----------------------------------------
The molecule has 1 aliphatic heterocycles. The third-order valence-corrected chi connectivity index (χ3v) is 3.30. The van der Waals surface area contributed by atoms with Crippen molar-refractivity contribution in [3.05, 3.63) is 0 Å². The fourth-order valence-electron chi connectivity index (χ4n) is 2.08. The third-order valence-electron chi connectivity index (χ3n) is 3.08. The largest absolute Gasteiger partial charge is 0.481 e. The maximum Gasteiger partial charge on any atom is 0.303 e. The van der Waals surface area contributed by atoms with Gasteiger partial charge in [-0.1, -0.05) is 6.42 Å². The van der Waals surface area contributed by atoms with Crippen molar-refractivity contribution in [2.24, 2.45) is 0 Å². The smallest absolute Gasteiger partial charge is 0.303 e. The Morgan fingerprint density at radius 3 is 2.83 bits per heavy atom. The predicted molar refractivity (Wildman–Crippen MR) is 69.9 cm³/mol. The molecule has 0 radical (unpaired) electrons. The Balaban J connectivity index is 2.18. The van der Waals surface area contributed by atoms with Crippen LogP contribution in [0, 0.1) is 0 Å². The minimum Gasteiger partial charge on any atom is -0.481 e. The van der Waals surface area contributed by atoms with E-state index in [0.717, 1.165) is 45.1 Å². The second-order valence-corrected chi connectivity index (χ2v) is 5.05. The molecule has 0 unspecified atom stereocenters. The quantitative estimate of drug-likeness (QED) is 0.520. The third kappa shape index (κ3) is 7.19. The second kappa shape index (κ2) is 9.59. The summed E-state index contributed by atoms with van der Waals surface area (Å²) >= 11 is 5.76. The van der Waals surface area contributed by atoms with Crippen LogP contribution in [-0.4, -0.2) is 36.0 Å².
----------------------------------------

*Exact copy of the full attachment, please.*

The molecule has 1 aliphatic heterocycles. The third-order valence-corrected chi connectivity index (χ3v) is 3.30. The van der Waals surface area contributed by atoms with Crippen molar-refractivity contribution in [3.05, 3.63) is 0 Å². The fourth-order valence-electron chi connectivity index (χ4n) is 2.08. The third-order valence-electron chi connectivity index (χ3n) is 3.08. The largest absolute Gasteiger partial charge is 0.481 e. The maximum Gasteiger partial charge on any atom is 0.303 e. The van der Waals surface area contributed by atoms with Gasteiger partial charge in [-0.1, -0.05) is 6.42 Å². The van der Waals surface area contributed by atoms with Crippen molar-refractivity contribution in [2.24, 2.45) is 0 Å². The smallest absolute Gasteiger partial charge is 0.303 e. The Morgan fingerprint density at radius 3 is 2.83 bits per heavy atom. The predicted molar refractivity (Wildman–Crippen MR) is 69.9 cm³/mol. The molecule has 0 radical (unpaired) electrons. The Balaban J connectivity index is 2.18. The van der Waals surface area contributed by atoms with Crippen LogP contribution in [0, 0.1) is 0 Å². The minimum Gasteiger partial charge on any atom is -0.481 e. The van der Waals surface area contributed by atoms with E-state index in [0.717, 1.165) is 45.1 Å². The second-order valence-corrected chi connectivity index (χ2v) is 5.05. The molecule has 0 unspecified atom stereocenters. The quantitative estimate of drug-likeness (QED) is 0.520. The third kappa shape index (κ3) is 7.19. The second kappa shape index (κ2) is 9.59. The summed E-state index contributed by atoms with van der Waals surface area (Å²) >= 11 is 5.76. The van der Waals surface area contributed by atoms with Crippen LogP contribution in [-0.4, -0.2) is 36.0 Å².